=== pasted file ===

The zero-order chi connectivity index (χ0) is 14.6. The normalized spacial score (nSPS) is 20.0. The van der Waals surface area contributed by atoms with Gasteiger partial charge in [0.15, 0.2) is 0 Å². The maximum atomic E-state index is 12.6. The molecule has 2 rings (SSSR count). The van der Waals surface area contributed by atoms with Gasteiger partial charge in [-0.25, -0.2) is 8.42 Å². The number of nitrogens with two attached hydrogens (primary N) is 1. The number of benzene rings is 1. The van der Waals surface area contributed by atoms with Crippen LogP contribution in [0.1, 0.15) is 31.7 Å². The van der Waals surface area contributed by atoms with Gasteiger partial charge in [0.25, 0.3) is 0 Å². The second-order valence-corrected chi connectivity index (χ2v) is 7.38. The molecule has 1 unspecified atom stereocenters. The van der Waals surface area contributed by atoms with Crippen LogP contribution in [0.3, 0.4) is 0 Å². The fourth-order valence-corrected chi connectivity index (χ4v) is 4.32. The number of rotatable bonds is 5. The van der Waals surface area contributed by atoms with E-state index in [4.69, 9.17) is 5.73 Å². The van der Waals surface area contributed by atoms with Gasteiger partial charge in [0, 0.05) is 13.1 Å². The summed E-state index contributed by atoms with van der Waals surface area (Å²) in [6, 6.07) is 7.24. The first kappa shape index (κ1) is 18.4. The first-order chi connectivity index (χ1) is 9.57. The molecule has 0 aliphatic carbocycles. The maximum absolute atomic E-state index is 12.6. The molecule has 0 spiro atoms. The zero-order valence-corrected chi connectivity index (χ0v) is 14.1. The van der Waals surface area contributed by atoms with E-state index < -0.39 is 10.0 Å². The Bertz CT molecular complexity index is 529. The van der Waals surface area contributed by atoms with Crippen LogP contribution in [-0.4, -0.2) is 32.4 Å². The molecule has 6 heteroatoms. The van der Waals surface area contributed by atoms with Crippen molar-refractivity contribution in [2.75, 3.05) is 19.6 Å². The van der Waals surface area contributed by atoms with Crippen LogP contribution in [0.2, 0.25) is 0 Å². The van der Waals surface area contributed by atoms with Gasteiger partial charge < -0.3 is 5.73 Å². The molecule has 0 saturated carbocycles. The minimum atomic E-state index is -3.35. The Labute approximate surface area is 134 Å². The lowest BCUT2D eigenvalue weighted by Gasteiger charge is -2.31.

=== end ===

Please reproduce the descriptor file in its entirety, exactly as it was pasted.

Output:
The zero-order chi connectivity index (χ0) is 14.6. The normalized spacial score (nSPS) is 20.0. The van der Waals surface area contributed by atoms with Gasteiger partial charge in [0.15, 0.2) is 0 Å². The maximum atomic E-state index is 12.6. The molecule has 2 rings (SSSR count). The van der Waals surface area contributed by atoms with Gasteiger partial charge in [-0.25, -0.2) is 8.42 Å². The number of nitrogens with two attached hydrogens (primary N) is 1. The number of benzene rings is 1. The van der Waals surface area contributed by atoms with Crippen LogP contribution in [0.1, 0.15) is 31.7 Å². The van der Waals surface area contributed by atoms with Gasteiger partial charge in [0.25, 0.3) is 0 Å². The second-order valence-corrected chi connectivity index (χ2v) is 7.38. The molecule has 1 unspecified atom stereocenters. The van der Waals surface area contributed by atoms with Crippen LogP contribution in [0.3, 0.4) is 0 Å². The fourth-order valence-corrected chi connectivity index (χ4v) is 4.32. The number of rotatable bonds is 5. The van der Waals surface area contributed by atoms with E-state index in [4.69, 9.17) is 5.73 Å². The van der Waals surface area contributed by atoms with Gasteiger partial charge in [0, 0.05) is 13.1 Å². The summed E-state index contributed by atoms with van der Waals surface area (Å²) in [6, 6.07) is 7.24. The first kappa shape index (κ1) is 18.4. The first-order chi connectivity index (χ1) is 9.57. The molecule has 0 aliphatic carbocycles. The maximum absolute atomic E-state index is 12.6. The molecule has 0 spiro atoms. The zero-order valence-corrected chi connectivity index (χ0v) is 14.1. The van der Waals surface area contributed by atoms with E-state index < -0.39 is 10.0 Å². The Bertz CT molecular complexity index is 529. The van der Waals surface area contributed by atoms with Crippen LogP contribution in [-0.4, -0.2) is 32.4 Å². The molecule has 6 heteroatoms. The van der Waals surface area contributed by atoms with Crippen molar-refractivity contribution in [2.75, 3.05) is 19.6 Å². The van der Waals surface area contributed by atoms with Crippen LogP contribution in [0.2, 0.25) is 0 Å². The van der Waals surface area contributed by atoms with Gasteiger partial charge < -0.3 is 5.73 Å². The molecule has 0 saturated carbocycles. The minimum atomic E-state index is -3.35. The Labute approximate surface area is 134 Å². The lowest BCUT2D eigenvalue weighted by Gasteiger charge is -2.31.